• $159,411 for veterans projects
• $72,396 for Legion post projects
• $70,000 for the Legacy Scholarship Fund
• $45,537 for Children & Youth programs
• $33,562 for the Warrior Transition Battalion at Fort Riley
• $21,000 to purchase 35 televisions for the Kansas Soldiers’ Home
• $26,033 to Winfield Veterans Home, Kansas Veterans’ Home at Fort Dodge and the Warrior Transition Battalion at Fort Riley
• $5,100 to purchase 30 smart pens for wounded warriors
• $2,550 for turkeys, food baskets, gift cards and checks for Thanksgiving and Christmas dinners for wounded warriors and their families
Kansas Legion Riders chapters of all sizes – which range from six members to 236 in the department’s 72 groups – contribute substantially to the efforts. Donations from individual chapters in 2010 ranged from $400 to $18,000. Chapter projects range from paying American Legion membership dues for active-duty troops, to raising $10,000 for the Legacy Fund.
Not all Kansas Legion Rider projects are about money. Last year, members logged nearly 310,000 volunteer hours to support local activities and Legion programs. Legion Riders and Patriot Guard riders provided escorts and security at several military and veteran funerals. They attended troop send-offs, welcomed home military men and women returning from deployments, and visited local VA hospitals, veterans homes, and soldiers at the Warrior Transition Battalion at Fort Riley.
Two homeless Wichita veterans were recently laid to rest with full military honors, and Kansas Legion Riders were there to take part.
“These two men (Navy veteran Franklin Myers and Marine veteran Kenneth Calhoun) were homeless and had no next of kin,” Rider Ron Herndon said. “These two departed veterans honorably served our country, and they deserve the respect of a full military funeral. We honor them for everything they did.”
Kansas Legion Riders serve as pallbearers and flag-carriers in the Dignity Memorial network’s Homeless Veterans Burial Program. Gold Star Mothers accept the American flags draping the coffins of the homeless veterans. More than 1,800 funeral-service providers sponsor the nationwide program.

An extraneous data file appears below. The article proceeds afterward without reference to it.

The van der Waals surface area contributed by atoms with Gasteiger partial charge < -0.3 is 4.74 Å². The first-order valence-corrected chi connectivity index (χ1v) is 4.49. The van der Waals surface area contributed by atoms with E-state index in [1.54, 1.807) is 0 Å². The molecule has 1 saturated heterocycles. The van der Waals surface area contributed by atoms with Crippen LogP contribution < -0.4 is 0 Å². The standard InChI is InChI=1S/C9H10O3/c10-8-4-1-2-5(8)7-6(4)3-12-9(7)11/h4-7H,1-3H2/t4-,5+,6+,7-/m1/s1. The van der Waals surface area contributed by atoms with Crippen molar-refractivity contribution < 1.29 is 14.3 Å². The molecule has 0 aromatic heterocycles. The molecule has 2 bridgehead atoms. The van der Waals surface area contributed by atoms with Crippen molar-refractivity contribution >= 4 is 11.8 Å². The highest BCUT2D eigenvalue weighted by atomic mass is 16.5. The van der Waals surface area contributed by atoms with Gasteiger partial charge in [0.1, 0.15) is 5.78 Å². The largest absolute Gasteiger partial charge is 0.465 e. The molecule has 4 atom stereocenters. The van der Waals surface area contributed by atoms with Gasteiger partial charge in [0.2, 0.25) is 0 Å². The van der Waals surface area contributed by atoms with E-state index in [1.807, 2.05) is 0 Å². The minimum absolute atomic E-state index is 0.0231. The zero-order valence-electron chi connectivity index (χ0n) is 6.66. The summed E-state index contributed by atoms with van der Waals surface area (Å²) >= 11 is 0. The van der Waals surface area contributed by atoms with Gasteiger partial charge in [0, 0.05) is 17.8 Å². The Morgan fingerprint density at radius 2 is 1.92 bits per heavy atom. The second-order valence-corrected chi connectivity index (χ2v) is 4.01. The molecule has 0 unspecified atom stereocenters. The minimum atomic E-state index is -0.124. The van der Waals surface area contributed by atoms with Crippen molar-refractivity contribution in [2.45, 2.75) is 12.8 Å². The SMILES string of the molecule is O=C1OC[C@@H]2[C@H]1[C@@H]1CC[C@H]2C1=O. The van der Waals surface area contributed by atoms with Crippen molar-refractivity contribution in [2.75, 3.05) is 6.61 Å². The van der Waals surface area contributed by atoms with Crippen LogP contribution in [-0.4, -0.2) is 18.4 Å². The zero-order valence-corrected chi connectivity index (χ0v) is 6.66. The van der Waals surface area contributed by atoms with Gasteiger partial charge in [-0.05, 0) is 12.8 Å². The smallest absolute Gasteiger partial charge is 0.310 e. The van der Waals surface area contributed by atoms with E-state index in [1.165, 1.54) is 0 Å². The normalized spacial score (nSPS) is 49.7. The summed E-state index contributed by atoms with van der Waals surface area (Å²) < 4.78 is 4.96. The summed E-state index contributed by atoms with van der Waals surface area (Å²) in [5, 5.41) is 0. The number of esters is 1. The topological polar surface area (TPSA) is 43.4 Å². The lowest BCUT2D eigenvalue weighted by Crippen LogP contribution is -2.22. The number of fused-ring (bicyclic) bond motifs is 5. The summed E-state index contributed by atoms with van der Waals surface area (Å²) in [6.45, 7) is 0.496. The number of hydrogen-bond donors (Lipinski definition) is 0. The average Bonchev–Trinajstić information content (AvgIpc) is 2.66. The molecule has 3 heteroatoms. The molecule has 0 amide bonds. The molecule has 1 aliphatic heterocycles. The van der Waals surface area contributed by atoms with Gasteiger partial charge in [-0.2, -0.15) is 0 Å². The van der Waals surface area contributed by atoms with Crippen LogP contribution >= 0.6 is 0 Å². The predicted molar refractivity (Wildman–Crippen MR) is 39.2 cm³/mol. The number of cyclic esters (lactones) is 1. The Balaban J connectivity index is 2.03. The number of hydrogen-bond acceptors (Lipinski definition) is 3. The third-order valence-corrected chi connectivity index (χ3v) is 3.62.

More than 50 Wichita-area Legion Riders recently gathered in a school parking lot to form a ride to welcome home Jared Smith, a young soldier who sustained injuries from an IED explosion. Smith and his family gathered on the front lawn awaiting the two-by-two parade of U.S. flag-adorned motorcycles. The roar of revving engines reverberated throughout the Smiths’ neighborhood, leading more than a few to investigate the unusual activity. Many then joined the Riders in a homecoming celebration.
“It was an awesome thing to see,” said a surprised Smith, as he greeted each Rider with a hug. “I knew something was going on but had no idea until I saw you Legion Riders round the corner. You don’t know how much this means to me. Thank you all for what you do.”
After introductions and a gift exchange, Smith shared his battlefield story with the veterans filling his front lawn – not as strangers but as fellow warriors with a common bond.
Smith explained that the IED explosion was only his first wound of the day. As a buddy carried him from the battlefield, he was hit again – this time by enemy gunfire. Later, the helicopter transporting him to the hospital experienced trouble.
Riders, family, friends and neighbors barely stifled a laugh when one Rider quipped, “Sounds like it was not a bad day you were having, Jared, but a very lucky day. You made it home.”
The fact that the Kansas Legion Riders – many of them old enough to be his grandfather – cared enough to help raise more than $125,000 to help ease the burden of his battlefield wounds gives Jonathon Blank pause.
“I’ve thought about it a lot,” Blank said. “At the end of the day, in my mind, there is no generation gap when it comes to military men and women. We can sit and talk about day-to-day experiences, frustrations, fears, and all of us get it. So, for that reason, I’m not a bit surprised that veterans of a different era are here for us young guys.
“I can’t say enough about how thankful I am to have the support and respect of The American Legion Riders and The American Legion family. War and the consequences of war is not a mystery to them. They get it.”
James V. Carroll is photo editor of The American Legion Magazine.